Month: June 2018

Telling the boys

There I was with the news I had cancer.   The private consultants’ building has a central cafe on the ground floor and I ordered a green tea (soon to be on my list of forbidden beverages), whilst I gathered my thoughts.  Firstly I knew I was near to tears and I had to take on board what I had just been told.

I didn’t want to break down in front of my friend’s 13 year old daughter.  I felt very sorry for myself, but I knew this would soon pass as soon as I had to deal with practicalities.  I quickly texted my friend to say that I had caught the bus home and to make their way home without me. I said I would speak to her and explain why, later.

Then I emailed my four sons saying simply that I had been diagnosed with cancer, that I would be admitted to hospital and operated on within the week.  I would keep them informed as I went along.

This email was very difficult to send. I was fighting back the tears as I typed the words.  I kept my head down so others in the cafe would not see me crying and I pretended to blow my nose, wiping the tell tale tears at the same time.

After all I was the mother and it had been my job as long as my boys had been alive, to protect them from hurt and harm and to do my best for them.  I have honestly done that all my life, and always had their best interests at heart in whatever I have done.  Some of  them would not agree with me.  I am the only person that has been a constant in their lives and there was a chance that I would not survive this.  I know we all have to die sometime and no matter that a couple of the boys were then in their 50s, they were still my boys and I wanted to protect them.  I knew I was causing them upset by sending this message.

It was a beautiful sunny day, a bit breezy and I walked down the paths past the main hospital and down towards the bus stop.  I sat down on a bench and let the world pass me by.  I wondered how many other people had been given similar news that day.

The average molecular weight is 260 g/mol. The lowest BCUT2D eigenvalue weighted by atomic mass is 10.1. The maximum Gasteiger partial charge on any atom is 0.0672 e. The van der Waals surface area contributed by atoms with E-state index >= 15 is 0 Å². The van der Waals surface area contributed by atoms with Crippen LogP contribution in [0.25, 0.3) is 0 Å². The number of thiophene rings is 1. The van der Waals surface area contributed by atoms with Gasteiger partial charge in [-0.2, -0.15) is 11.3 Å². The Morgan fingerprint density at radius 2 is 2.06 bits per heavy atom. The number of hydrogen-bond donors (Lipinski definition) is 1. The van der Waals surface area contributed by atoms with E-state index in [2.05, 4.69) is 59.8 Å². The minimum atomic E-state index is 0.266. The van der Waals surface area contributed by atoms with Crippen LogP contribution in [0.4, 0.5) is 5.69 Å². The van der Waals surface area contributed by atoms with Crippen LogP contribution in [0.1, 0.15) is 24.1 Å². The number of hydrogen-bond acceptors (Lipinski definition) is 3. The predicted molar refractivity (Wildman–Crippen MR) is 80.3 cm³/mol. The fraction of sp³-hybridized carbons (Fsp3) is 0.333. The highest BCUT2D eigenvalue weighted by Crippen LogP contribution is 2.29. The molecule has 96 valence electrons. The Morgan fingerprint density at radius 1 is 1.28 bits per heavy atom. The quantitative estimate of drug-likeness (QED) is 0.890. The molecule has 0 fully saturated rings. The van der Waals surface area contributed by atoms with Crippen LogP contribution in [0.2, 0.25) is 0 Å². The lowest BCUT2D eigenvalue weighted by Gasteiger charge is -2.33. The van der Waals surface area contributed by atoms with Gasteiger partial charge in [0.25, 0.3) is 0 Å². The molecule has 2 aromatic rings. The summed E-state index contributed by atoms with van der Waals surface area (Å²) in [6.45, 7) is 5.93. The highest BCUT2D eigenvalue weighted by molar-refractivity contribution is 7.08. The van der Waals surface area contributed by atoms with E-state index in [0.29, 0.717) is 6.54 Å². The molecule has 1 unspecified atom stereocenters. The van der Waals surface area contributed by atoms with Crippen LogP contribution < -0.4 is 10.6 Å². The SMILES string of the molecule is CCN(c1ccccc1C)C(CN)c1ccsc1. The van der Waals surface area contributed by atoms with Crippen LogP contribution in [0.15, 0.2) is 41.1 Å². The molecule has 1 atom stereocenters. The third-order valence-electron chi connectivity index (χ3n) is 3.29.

But I had a guardian angel looking after me.  ‘What are you doing here?  I thought you were in Spain or Sri Lanka or somewhere exotic?’

Margaret had been visiting her son in hospital.  I had known her for years since we were in a writing group together.  She is the kind of friend that no matter how long since we have seen each other, we can pick up straight away.  She quickly sat beside me when she saw the tears well up again.   I asked if she was going to Skibbereen and could I have a lift down the road.   She was and I could.  She lives in the same parish and would pass the end of my road on her way home.

There was truly no one better to be with me at this time.  We talked amiably as we walked slowly to Margaret’s late aunt’s house where her car was parked.  She explained about her son being injured.  Her husband was staying at the hospital with him and she was heading back to Castlehaven to be there for the rest of their family.   Two cups of tea and two chocolate biscuits set me straight and I knew although the tears might come again, for the time being I could talk about what had happened and what I was facing into.

I needed to get home and get on with what I had to do before I was admitted to hospital.  I would have pre-admission tests within forty-eight hours and was being operated on the United States’ Independence Day, July 4th.

I now knew what a stoma was as I had looked it up on my iphone whilst I was in the cafe.  I was to have a colostomy bag fitted so that the anus, the area where I needed to have treatment, (chemotherapy and radiotherapy), was clear.  So it was a matter of diverting the bowel which made common sense.

I didn’t know if I was to have an colostomy or an ileostomy and how either would affect me.  Over a matter of weeks I was to discover the difference between each one and a lot more besides.